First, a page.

Charles Montanaro has issued a warning to investors about the number of “crooks” running small caps, quipping you are now more likely to find them floating a stock on AIM than robbing a bank.
The Montanaro Asset Management founder specialises in small caps, noting that on average they have made 3.6 percentage points more than their larger counterparts on an annualised basis over the past 67 years. In addition, he said the lack of analyst coverage in this area made it easier to outperform the market.
However, he warned that this lower level of scrutiny also had its drawbacks, which was why experience was so important when investing further down the market-cap scale.
“Remember, crooks live in the world of small companies, and seasoned fund managers who have been round the block a few times have met more crooks,” the manager said.
“These days, there is no point in a criminal donning a balaclava and carrying a sawn-off shotgun to walk into a bank to demand loads of money. He probably wouldn’t be able to find a bank branch anyway. Far easier to put on a suit and tie (yes, standards please) and float a company on AIM.”
With Montanaro founded in 1991, the manager has met his fair share of chancers over his career. While he said it wasn’t always apparent they were up to no good, there were a number of red flags to watch out for, the most obvious being whether their company passed what he referred to as the “do you know what it does and how it makes money?” test.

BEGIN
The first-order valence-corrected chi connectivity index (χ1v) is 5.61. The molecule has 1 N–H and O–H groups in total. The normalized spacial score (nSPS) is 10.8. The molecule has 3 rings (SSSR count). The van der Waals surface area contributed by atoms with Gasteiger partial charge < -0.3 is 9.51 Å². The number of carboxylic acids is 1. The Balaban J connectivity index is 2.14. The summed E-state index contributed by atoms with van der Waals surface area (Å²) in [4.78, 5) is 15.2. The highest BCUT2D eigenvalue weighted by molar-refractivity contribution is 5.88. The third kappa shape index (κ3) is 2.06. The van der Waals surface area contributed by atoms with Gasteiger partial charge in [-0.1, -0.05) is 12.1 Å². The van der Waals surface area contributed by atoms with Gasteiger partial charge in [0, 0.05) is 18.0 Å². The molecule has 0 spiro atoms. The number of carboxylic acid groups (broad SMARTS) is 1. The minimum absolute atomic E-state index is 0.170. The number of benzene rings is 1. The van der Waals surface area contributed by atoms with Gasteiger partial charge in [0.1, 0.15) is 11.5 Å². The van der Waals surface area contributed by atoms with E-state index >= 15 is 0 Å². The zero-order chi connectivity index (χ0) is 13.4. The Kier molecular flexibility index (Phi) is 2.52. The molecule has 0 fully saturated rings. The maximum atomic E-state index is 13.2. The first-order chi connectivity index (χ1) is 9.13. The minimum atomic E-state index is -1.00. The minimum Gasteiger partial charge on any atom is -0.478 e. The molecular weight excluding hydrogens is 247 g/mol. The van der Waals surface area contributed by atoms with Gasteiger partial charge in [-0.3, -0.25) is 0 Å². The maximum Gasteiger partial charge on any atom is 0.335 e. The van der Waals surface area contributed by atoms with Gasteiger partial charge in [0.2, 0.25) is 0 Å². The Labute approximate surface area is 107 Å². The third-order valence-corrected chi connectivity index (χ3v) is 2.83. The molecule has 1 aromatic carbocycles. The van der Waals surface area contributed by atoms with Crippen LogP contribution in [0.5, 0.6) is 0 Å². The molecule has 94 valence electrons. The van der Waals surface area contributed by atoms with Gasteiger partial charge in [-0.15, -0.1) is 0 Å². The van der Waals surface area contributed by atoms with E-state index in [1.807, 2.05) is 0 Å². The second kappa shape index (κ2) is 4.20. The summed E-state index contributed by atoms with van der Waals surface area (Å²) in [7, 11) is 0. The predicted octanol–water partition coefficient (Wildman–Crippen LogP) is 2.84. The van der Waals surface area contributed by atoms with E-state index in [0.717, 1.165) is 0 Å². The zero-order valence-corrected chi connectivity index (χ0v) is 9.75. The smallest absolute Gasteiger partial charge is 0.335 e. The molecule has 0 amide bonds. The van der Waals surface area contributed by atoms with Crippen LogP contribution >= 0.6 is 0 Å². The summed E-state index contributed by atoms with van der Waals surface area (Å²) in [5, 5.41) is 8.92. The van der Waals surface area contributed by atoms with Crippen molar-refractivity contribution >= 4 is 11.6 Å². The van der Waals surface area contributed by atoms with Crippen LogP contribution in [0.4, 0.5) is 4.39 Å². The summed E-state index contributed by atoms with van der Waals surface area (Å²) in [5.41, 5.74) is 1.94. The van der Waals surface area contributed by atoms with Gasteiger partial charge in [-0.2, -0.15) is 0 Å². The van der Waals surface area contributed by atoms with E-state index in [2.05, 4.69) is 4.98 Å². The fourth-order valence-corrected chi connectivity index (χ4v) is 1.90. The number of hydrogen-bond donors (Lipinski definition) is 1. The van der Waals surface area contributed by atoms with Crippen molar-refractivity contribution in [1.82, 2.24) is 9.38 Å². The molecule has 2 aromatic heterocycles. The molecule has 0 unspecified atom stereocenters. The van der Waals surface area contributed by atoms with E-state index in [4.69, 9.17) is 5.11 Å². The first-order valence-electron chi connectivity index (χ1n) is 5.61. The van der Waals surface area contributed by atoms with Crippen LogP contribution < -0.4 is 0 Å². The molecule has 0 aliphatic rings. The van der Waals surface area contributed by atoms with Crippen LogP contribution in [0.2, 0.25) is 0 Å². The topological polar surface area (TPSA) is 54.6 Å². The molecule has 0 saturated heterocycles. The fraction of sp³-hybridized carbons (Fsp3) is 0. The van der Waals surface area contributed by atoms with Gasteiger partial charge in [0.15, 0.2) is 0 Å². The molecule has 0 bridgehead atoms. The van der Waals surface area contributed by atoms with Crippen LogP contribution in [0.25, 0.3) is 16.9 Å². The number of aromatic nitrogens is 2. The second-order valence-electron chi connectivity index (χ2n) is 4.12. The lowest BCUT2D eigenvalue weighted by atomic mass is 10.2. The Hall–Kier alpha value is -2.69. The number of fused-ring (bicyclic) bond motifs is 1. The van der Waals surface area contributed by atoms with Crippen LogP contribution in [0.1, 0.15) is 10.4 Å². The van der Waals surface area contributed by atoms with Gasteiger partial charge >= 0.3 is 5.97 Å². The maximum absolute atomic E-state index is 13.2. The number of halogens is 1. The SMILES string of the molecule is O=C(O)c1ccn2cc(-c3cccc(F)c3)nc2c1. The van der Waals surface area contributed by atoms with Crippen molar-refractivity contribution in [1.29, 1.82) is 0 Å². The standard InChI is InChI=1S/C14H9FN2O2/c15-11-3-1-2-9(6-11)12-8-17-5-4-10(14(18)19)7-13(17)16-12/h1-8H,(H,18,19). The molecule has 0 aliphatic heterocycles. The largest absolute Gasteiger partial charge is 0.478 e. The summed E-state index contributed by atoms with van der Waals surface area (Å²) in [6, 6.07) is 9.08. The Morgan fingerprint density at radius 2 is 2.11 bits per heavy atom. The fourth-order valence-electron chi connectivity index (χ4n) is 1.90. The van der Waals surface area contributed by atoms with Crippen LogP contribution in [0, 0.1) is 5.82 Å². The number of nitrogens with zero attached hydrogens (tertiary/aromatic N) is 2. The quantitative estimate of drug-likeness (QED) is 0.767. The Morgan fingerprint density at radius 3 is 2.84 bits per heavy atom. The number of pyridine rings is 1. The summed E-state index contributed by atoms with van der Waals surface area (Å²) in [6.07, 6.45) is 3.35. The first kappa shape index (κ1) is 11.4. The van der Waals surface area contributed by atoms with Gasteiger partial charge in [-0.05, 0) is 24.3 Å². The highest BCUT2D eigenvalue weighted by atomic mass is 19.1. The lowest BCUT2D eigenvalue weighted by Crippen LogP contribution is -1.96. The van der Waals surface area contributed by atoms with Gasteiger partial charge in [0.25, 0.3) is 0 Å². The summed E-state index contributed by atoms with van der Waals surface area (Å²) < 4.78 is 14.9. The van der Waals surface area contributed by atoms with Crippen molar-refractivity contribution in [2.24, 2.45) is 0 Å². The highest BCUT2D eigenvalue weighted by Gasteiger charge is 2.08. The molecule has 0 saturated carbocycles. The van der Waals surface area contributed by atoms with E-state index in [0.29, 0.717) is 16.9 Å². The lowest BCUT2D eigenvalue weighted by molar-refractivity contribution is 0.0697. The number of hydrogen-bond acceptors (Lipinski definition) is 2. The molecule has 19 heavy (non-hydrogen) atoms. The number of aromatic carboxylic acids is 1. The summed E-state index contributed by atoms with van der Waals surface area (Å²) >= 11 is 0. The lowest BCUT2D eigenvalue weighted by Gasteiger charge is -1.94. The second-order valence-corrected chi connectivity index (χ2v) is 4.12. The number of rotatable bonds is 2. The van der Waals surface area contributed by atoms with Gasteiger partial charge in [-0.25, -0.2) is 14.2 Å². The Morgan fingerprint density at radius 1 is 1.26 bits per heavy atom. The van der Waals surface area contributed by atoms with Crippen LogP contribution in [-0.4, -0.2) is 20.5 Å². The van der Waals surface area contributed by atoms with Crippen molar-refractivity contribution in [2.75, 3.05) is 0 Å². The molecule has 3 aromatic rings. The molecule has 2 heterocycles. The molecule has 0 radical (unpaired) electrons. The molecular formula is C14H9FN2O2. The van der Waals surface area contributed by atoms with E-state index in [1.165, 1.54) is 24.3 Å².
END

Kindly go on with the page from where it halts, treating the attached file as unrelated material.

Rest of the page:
One company that failed in this regard was Versailles Group, a FTSE 250 financial services company which listed on AIM in 1995. At the time, most brokers recommended Versailles as a “buy”.
However, Montanaro said that when UBS invited him to meet Cushnie in the late 1990s, his team was confused by Versailles’ business model, which was opaque and relied on offshore companies in a variety of tax havens.
When the team tried to recreate the parent company’s accounts using its subsidiaries, it found it couldn’t get the numbers to add up.
“At the meeting, we started to ask questions about these to try to understand where we were going wrong,” Montanaro explained.
“Cushnie stood up, shouted that he had never been treated so rudely before, and stormed out with Fred Clough his finance director. The broker told us we had offended him so much he would think twice about sending a company to see us. Obviously, we did not invest.”
Versailles listed on AIM in 1995 at 7.5p, then moved to the full list in October 1997. The shares peaked at £2.50 in September 1999 with a market capitalisation of £630m.
The problem was that the company was fraudulent and its subsidiaries either didn’t exist or were used to channel funds from one side of the business to the other.
“Clough spent his days making up fictitious clients and invoices,” Montanaro continued. “Apparently, he found it increasingly hard to come up with new names as the company got bigger and he needed to fabricate ever more invoices. An investigation found that from 1992 to the end of 1999, 80% of the reported turnover of £700m was completely made up.”